Published: Fri, April 13, 2018
IT | By Lester Massey

Android Phone manufacturers could be lying about Security Updates

Android Phone manufacturers could be lying about Security Updates

An undisclosed list of Android phone makers have been actively deceiving customers about their devices' security against malware and hacking vulnerabilities, according to Wired, which spoke with researchers at the Security Research Lab (SRL) based in Germany. The smartphones with regular security patches and OS update are a big hit among the user and attracts the potential buyers. And it's time to start verifying vendor claims about the security of our devices.

Android and missing security patches: A report claim OEMS have been lying to users about which security patch update is installed on their phone. What they discovered was something they refer to as "patch gap".

Some devices even lied to their users about being updated to the latest versions of software and firmware available, meaning users could have been left at risk of attack. Out of the 1,200 phones tested by SRL, which included devices from Google, Samsung, HTC, Motorola and TCL, the firm found that even flagship devices from Samsung and Sony missed a patch. The devices which use the processors from Taiwan's MediaTek miss out 9.7 patches from their phones. Other manufacturers like Xiaomi, OnePlus, and Nokia skipped between one and three security updates, on average. "The lesson is that if you go for a cheaper device, you end up in a less well maintained part to this ecosystem", said Nohl. Unfortunately, it looks like many manufacturers are doing a poor job of it, with security researchers this week saying that many vendors simply skip patches and tell users that they are up to date.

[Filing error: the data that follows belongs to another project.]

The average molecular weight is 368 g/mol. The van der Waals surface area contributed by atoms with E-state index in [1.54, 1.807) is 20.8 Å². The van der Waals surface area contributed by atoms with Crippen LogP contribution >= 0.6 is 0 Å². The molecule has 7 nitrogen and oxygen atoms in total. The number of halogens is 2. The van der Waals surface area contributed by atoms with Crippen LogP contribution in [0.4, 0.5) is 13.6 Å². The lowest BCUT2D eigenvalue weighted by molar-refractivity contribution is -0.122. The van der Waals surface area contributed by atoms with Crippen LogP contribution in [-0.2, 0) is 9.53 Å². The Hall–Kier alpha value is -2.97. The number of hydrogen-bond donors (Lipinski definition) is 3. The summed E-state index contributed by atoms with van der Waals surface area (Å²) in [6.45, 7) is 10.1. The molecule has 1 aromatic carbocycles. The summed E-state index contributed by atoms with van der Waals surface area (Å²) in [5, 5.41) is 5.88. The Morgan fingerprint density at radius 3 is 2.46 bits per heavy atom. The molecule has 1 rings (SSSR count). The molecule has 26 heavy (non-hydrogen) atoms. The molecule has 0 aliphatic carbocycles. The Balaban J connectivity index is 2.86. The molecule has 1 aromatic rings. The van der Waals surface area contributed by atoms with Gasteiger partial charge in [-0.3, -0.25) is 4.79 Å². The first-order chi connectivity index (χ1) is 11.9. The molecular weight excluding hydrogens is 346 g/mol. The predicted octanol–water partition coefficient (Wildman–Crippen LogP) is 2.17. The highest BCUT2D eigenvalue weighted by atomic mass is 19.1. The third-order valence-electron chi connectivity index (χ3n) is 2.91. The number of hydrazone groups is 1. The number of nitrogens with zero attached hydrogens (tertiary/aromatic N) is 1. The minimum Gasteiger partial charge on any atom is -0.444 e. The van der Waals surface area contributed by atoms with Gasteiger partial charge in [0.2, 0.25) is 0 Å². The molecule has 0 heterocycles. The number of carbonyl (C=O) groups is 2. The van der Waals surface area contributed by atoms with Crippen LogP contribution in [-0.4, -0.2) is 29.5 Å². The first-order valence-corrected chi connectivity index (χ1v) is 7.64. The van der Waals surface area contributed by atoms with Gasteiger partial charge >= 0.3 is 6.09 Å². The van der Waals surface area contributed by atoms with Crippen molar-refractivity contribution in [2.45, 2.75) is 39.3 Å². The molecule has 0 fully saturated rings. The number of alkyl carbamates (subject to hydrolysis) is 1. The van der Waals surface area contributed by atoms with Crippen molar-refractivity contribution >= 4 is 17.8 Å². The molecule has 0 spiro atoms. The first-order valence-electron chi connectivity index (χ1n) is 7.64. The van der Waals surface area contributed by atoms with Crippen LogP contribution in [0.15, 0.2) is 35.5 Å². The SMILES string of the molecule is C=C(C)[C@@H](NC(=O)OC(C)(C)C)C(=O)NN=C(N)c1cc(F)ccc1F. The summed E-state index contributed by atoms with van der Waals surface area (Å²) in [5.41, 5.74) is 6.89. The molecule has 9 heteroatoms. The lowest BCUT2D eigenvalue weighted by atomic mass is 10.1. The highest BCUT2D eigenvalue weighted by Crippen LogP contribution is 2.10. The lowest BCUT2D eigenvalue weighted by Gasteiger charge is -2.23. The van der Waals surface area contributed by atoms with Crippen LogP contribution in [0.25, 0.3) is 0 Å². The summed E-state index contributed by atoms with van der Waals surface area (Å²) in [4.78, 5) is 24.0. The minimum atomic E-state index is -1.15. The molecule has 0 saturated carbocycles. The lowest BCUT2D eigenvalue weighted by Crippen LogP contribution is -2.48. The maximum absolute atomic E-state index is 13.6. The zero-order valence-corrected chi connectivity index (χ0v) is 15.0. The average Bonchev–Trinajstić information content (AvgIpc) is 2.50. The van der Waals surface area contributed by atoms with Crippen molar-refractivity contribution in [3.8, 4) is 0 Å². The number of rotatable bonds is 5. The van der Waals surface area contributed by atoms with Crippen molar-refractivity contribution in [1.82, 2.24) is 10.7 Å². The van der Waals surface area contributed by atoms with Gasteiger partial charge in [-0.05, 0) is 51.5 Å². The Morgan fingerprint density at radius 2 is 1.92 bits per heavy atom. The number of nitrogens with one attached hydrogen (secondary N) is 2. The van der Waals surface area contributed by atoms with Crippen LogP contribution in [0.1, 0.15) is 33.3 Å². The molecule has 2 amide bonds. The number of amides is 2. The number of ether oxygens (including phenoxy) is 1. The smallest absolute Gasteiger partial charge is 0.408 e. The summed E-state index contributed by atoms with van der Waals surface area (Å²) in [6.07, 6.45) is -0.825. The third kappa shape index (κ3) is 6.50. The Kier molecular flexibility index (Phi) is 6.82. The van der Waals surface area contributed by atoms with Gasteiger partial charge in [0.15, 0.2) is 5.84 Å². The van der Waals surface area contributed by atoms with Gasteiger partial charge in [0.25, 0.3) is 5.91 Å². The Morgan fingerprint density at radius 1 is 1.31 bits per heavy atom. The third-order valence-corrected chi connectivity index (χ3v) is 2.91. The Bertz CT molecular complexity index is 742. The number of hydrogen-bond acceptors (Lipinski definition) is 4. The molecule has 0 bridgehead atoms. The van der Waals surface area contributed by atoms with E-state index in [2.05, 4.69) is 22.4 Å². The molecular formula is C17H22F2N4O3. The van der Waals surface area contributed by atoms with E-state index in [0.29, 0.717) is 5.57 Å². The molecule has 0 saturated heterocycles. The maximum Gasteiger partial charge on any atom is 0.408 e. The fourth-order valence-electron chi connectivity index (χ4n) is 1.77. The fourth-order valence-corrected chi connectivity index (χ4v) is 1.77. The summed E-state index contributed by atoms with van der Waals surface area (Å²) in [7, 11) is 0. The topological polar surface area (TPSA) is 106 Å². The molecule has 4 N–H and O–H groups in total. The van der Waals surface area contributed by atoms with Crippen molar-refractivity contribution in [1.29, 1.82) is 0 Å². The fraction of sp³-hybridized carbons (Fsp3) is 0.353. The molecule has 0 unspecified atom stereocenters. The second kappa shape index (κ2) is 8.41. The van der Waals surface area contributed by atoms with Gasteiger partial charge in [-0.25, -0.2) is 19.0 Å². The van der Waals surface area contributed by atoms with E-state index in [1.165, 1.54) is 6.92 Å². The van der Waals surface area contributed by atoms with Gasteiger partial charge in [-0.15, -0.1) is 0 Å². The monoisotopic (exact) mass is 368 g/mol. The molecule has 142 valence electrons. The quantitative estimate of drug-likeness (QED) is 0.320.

"We found several vendors that didn't install a single patch but changed the patch date forward by several months", Nohl further revealed.

The AI butler that is programmed inside Android 8.1 Oreo has gone through great lengths in improving its services but a bug has prevented it from executing one particular task - playing a song from your Google Music library.

Every now and then Android comes with its new updates or patches that is said to secure your smartphone. Google says that some of the devices in the study may not have been Android certified devices, which means that Google's standards of security would not apply to them.

Motorola was joined in the three-to-four-missed-patch purgatory by HTC, Huawei and LG. Despite Google's constant effort most of the vendors tend to skip on the occasional security patch for their devices and majority are specific to the mid-range devices. And some patches may have been missed, says Google, because the manufacturer removed the offending feature instead of fixing it with the patch.

Users who want to monitor the patch state of their device can use SRL's free patch verification app, SnoopSnitch.

In a statement given to The Verge, Google thanked Karsten Nohl and Jakob Kell "for their continued efforts to reinforce the security of the Android ecosystem".

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